In the end it comes down to this. I wrote my testimony down, and talked about how God’s grace had worked in my life, and formed my belief. I want to share that testimony to others, to the glory of God. But, I don’t want others to take my testimony and claim that it is their own. Had Shillady asked me if he could quote me, I would have said “yes” in a heartbeat. But he didn’t. And so, we are here.

According to Amazon, Strong for a Moment Like This is currently the number one new release in devotionals. At this moment it’s in the top 2000 books out of millions that are sold on Amazon. This is despite the fact that the book was recalled earlier today and is no longer for sale.

Had Shillady written his own words, I would applaud him. Instead, I’m left with this fact: a man walked into a Christian publisher with my own words – words deemed too controversial for publication – and got those same words published. He took my testimony, and the testimonies of an unknown number of others, and he cashed in on them. I don’t care about the money, but I sure can’t ignore the irony. When privilege is combined with mediocrity and dishonesty, it’s hard not to feel frustrated when it gets rewarded.

I would wager that the woman who received those plagiarized devotionals from Shillady every morning might agree with me on that.

 

12 thoughts on “Plagiarism, Privilege, and the State of Christian Publishing

  1. I have found my writing several times in the books of others, since my first book in 1990. It is a plain creepy feeling — very similar to unwanted touching. Now I happily let folks use my words, change them and adapt them — they don’t even need to always attach my name, but when the add their name it is awful. Lots and lots of empathy. And interesting book is “Words for the Taking” which is out of the poetry world but is about plagiarism — submitting poems found in magazines for contests and winning them. Strange.

  2. Reblogged this on The Here and the Hereafter and commented:
    “I’m left with this fact: a man walked into a Christian publisher with my own words – words deemed too controversial for publication – and got those same words published. He took my testimony, and the testimonies of an unknown number of others, and he cashed in on them. I don’t care about the money, but I sure can’t ignore the irony. When privilege is combined with mediocrity and dishonesty, it’s hard not to feel frustrated when it gets rewarded.”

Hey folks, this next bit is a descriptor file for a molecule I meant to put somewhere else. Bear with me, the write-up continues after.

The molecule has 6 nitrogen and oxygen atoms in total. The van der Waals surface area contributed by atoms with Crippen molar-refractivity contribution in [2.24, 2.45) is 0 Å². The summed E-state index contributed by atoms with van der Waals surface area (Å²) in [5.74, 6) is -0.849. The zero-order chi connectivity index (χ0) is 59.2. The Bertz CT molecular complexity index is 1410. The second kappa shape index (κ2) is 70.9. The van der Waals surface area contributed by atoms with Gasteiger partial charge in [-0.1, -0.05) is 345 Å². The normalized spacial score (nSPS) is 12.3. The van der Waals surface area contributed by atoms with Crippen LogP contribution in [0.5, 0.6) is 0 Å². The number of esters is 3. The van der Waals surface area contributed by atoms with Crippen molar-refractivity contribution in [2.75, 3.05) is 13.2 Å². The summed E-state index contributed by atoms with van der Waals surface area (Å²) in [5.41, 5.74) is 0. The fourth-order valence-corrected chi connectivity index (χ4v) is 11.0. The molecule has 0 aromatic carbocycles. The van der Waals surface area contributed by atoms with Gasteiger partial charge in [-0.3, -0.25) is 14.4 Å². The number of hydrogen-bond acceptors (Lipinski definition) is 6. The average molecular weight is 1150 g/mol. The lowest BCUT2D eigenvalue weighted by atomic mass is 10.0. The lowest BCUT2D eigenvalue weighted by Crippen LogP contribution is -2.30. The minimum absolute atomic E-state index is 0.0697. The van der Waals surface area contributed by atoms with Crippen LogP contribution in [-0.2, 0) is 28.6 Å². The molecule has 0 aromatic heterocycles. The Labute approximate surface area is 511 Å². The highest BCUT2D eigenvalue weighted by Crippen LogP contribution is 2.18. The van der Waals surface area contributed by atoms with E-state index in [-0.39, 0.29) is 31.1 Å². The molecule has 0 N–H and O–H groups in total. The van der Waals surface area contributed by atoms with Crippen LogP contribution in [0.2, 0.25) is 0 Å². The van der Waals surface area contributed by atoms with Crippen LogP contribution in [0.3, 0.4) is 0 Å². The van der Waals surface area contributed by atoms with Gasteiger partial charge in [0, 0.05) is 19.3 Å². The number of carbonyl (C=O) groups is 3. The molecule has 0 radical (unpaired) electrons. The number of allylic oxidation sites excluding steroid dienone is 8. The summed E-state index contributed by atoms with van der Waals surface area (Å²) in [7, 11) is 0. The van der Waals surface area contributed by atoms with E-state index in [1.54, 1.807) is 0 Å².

3. As a former English/literature/language arts teacher, I am always so aware of plagiarism. I have a difficult time using excerpts in my messages, though I always give credit to the author. My issue is that it is not just me sharing with the people in the pews because we record and share tapes of our services with the care center and shut in members. This recording puts even credited use at a different level and I can’t think it is right. Makes you wonder how some people are able to live with themselves with some of the ways they act. Loved this post.

  4. Emily, thank you for this honest sharing. I cannot imagine how deeply this act hurts. Your writing – book, daily devotions, and sermons are blessings to so many. Please keep writing and sharing.

  5. I, too, and one of those whose work was lifted by this man. I too have had trouble getting published by the traditional Christian publishers. The more I think about this, the angrier I become.

  6. Stealing (of words) is an indication of a writer’s character. The double standard demonstrated by the publisher reveals the dark side of the publishing industry. This same dichotomy exists in corporate America, churches, government, and most groups I know. Sadness. Paradoxically, tribalism is both a survival strategy and a death wish.

  7. Stealing (of words) is an indication of a writer’s character. The double standard demonstrated by the publisher reveals the dark side of the publishing industry. This same dichotomy exists in corporate America, churches, government, and most groups I know. Sadness. Paradoxically, tribalism is both a survival strategy and a death wish.